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Mad Cow Disease Detected In Alabama

Cattle feed at a Nebraska feedlot.
File: Grant Gerlock
/
Harvest Public Media
Cattle feed at a Nebraska feedlot.

A case of mad cow disease has been found in a cow in Alabama.

U.S. Department of Agriculture scientists confirmed Tuesday that an 11-year-old cow found in an Alabama livestock market suffered from the neurologic cattle disease, formally called bovine spongiform encephalopathy (BSE). The animal “at no time presented a risk to the food supply, or to human health in the United States,” according to the USDA.

The case is the fifth confirmed detection of BSE in the U.S., though none in the Midwest. The last cow found with BSE in the U.S. was discovered in 2012 in California, according to the U.S. Centers for Disease Control and Prevention.

The form of BSE found in the Alabama cow is known as “atypical BSE,” and is less of a concern than what is known as “classical BSE,” which cattle can contract by eating contaminated feed. Atypical BSE generally occurs in older cattle and “seems to arise rarely and spontaneously in all cattle populations,” according to the USDA.  

BSE is not contagious to humans or to livestock. Humans, however, can contract a version of BSE called variant Creutzfeldt-Jakob disease (vCJD) by eating meat from an infected animal. There is no indication at this point that the U.S. food supply is comprised.

Iowa State University veterinarian Grant Dewell says the USDA monitors for all forms of BSE in the wake of a BSE outbreak in the United Kingdom, which began in the 1980s.

“We’re always cautious because we don’t want classical BSE to start being transmitted and spread in the U.S., (as) happened in Europe,” Dewell says.

Safeguards such as routine surveillance and changes to cattle feed are credited with keeping the disease at bay.

When tests detected BSE in an American beef cow in 2003, many countries – including big trading partners like China, Japan and South Korea – stopped importing U.S. beef, decimating the vital export market for U.S. beef producers. Many of those countries have since resumed importing U.S. beef that comply with certain rules.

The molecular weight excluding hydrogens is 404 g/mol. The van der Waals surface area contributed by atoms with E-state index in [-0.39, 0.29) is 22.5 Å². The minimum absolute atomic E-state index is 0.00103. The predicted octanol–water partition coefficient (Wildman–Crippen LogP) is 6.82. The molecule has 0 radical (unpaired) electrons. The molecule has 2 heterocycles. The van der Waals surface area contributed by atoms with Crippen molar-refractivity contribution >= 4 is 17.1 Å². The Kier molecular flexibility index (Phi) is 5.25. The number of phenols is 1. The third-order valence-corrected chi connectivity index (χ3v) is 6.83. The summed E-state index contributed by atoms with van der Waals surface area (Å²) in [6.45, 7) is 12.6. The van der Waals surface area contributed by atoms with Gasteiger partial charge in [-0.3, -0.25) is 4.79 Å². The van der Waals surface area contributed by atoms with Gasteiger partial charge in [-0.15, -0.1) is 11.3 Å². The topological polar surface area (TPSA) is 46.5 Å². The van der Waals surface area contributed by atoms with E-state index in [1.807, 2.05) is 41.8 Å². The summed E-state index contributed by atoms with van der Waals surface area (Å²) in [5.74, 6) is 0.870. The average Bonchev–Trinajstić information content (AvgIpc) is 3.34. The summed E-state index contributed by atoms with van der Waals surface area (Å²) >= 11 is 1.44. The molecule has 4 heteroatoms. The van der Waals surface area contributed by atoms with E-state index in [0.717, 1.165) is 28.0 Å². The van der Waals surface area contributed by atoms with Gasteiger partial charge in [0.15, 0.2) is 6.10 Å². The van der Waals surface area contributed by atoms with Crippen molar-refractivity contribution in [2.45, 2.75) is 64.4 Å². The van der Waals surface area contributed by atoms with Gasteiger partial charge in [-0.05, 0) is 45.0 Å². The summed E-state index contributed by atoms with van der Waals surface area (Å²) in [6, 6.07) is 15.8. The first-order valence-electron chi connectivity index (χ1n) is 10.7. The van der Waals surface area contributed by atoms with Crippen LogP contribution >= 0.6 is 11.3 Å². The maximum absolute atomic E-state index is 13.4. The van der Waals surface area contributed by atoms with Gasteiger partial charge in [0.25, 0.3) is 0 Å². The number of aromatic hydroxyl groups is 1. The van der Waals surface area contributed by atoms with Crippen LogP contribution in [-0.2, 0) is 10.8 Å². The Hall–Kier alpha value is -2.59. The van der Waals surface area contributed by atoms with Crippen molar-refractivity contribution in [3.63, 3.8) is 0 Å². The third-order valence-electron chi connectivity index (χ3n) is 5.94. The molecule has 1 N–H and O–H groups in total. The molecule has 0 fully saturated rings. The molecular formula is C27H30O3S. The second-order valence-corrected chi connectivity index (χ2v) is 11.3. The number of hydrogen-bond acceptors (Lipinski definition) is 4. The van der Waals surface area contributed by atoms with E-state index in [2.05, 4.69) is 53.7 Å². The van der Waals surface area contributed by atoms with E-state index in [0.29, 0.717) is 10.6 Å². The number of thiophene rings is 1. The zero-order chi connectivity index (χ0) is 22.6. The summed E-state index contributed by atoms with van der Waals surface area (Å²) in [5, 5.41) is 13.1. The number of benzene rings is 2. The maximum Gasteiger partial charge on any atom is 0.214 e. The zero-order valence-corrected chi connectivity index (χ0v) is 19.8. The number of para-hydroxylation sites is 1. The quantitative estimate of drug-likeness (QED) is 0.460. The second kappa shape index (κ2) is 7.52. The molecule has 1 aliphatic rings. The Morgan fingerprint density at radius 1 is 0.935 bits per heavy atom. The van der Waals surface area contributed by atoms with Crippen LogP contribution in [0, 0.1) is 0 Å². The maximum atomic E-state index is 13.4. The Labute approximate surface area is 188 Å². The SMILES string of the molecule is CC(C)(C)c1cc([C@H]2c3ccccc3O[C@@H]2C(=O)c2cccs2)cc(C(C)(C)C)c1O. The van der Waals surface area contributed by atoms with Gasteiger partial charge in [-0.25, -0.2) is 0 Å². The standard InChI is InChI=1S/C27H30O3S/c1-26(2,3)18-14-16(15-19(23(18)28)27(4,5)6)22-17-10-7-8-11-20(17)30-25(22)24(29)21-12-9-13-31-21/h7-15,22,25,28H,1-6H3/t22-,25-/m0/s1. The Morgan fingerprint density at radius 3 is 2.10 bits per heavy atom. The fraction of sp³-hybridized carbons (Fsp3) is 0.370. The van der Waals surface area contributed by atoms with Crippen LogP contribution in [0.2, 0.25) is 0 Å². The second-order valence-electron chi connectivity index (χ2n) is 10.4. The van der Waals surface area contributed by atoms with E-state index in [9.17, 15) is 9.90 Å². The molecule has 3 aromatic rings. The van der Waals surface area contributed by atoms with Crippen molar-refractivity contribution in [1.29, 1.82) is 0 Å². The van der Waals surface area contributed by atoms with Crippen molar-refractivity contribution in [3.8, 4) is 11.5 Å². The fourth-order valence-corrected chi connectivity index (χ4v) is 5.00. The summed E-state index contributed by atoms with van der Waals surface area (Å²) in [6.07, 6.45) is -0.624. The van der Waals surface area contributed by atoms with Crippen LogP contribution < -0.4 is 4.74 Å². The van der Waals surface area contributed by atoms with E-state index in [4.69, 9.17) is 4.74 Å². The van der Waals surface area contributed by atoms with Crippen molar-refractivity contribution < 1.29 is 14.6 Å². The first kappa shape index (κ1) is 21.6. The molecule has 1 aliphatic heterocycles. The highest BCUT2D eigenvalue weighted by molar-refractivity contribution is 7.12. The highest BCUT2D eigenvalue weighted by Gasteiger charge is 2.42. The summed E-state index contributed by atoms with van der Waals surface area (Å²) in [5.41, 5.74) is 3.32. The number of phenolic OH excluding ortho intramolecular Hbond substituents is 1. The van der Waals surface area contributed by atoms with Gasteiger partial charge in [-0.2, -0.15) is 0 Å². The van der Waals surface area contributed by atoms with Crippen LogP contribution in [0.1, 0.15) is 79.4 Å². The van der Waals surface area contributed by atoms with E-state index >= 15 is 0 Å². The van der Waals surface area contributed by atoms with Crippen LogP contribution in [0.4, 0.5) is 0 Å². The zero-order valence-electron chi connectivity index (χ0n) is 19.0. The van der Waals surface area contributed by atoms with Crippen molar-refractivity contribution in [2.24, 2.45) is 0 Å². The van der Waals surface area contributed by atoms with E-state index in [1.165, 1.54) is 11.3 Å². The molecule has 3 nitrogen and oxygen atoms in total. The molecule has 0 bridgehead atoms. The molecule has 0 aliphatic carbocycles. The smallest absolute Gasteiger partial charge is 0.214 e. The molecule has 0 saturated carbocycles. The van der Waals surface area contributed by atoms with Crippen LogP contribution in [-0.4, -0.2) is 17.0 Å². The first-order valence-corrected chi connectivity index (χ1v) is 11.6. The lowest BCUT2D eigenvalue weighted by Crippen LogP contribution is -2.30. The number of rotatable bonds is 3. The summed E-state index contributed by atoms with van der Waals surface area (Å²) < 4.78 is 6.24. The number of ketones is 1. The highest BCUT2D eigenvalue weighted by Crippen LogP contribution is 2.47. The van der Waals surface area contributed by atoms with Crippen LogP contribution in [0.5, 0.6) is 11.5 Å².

The discovery of BSE in Alabama comes a little more than a month after American beef producers began sending beef to China after a 14-year hiatus.

Copyright 2020 Harvest Public Media. To see more, visit .

Amy Mayer is a reporter based in Ames. She covers agriculture and is part of the Harvest Public Media collaboration. Amy worked as an independent producer for many years and also previously had stints as weekend news host and reporter at WFCR in Amherst, Massachusetts and as a reporter and host/producer of a weekly call-in health show at KUAC in Fairbanks, Alaska. Amy’s work has earned awards from SPJ, the Alaska Press Club and the Massachusetts/Rhode Island AP. Her stories have aired on NPR news programs such as Morning Edition, All Things Considered and Weekend Edition and on Only A Game, Marketplace and Living on Earth. She produced the 2011 documentary Peace Corps Voices, which aired in over 160 communities across the country and has written for The New York Times, Boston Globe, Real Simple and other print outlets. Amy served on the board of directors of the Association of Independents in Radio from 2008-2015.
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